Maybe you didn’t know that Romanian and Spanish are, so to speak, cousins. Or that those melodic Italo-Dalmatian languages (like Sicilian) were so close to French and Lombard, decidedly Gallo-Iberian languages. Or perhaps that languages that might appear to be so different from English (such as Pashto and Farsi) actually share a common trunk (more like a root, actually) not only with English, but also with Greek. Yes, English is way more indebted to other languages than we often think.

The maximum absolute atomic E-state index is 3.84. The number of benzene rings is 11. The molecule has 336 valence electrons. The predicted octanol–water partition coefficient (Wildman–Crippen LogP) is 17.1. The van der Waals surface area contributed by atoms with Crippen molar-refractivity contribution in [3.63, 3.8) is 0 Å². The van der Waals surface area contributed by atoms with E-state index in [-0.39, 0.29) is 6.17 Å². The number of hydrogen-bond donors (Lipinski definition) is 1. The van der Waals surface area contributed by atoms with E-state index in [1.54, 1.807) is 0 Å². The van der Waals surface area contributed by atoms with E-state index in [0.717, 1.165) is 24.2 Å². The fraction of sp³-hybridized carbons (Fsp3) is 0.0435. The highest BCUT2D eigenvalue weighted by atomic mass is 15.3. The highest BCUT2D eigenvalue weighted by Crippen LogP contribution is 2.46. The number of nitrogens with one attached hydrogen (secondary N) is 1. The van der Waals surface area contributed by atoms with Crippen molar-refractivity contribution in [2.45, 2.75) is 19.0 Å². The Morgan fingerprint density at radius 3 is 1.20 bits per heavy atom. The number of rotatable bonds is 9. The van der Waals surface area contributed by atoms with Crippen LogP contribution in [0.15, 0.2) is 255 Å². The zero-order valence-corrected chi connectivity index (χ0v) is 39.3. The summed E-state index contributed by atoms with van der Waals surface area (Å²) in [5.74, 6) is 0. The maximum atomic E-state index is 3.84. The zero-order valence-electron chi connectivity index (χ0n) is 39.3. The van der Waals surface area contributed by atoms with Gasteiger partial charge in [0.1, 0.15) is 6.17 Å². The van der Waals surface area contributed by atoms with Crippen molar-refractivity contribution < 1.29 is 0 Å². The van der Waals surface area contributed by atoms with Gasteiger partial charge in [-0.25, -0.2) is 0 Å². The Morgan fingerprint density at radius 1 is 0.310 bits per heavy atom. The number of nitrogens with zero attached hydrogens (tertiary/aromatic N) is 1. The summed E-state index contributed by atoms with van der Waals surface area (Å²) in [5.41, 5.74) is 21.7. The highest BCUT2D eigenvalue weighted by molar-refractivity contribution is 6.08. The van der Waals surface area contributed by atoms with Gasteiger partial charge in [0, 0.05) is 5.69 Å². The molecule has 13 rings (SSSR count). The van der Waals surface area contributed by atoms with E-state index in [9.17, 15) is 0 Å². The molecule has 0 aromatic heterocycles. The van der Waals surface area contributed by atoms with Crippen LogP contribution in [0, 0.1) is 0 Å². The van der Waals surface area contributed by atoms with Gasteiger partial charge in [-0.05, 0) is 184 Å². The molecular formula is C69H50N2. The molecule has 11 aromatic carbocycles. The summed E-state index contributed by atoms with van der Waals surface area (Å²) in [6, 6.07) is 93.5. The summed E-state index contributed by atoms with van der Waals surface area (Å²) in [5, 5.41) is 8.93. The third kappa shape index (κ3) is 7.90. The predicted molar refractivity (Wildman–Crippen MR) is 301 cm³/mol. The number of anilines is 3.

The young Finnish illustrator Minna Sundberg has created a beautiful family tree in which she brings together the main Eurasian language groups, starting from a detailed cluster of data recently published by Ethnologue. However, since Eurasian languages are so many (think, for instance, of the fact that just in the Iberian Peninsula you’ll find at least 10 different languages, and pretty much the same could be said of the British Isles), Sundberg had to include only languages spoken by at least one million people, as explained in this post published by Gizmodo. The good news is that if you want to buy the poster, you do not have to travel all the way to Finland. Clicking here would suffice.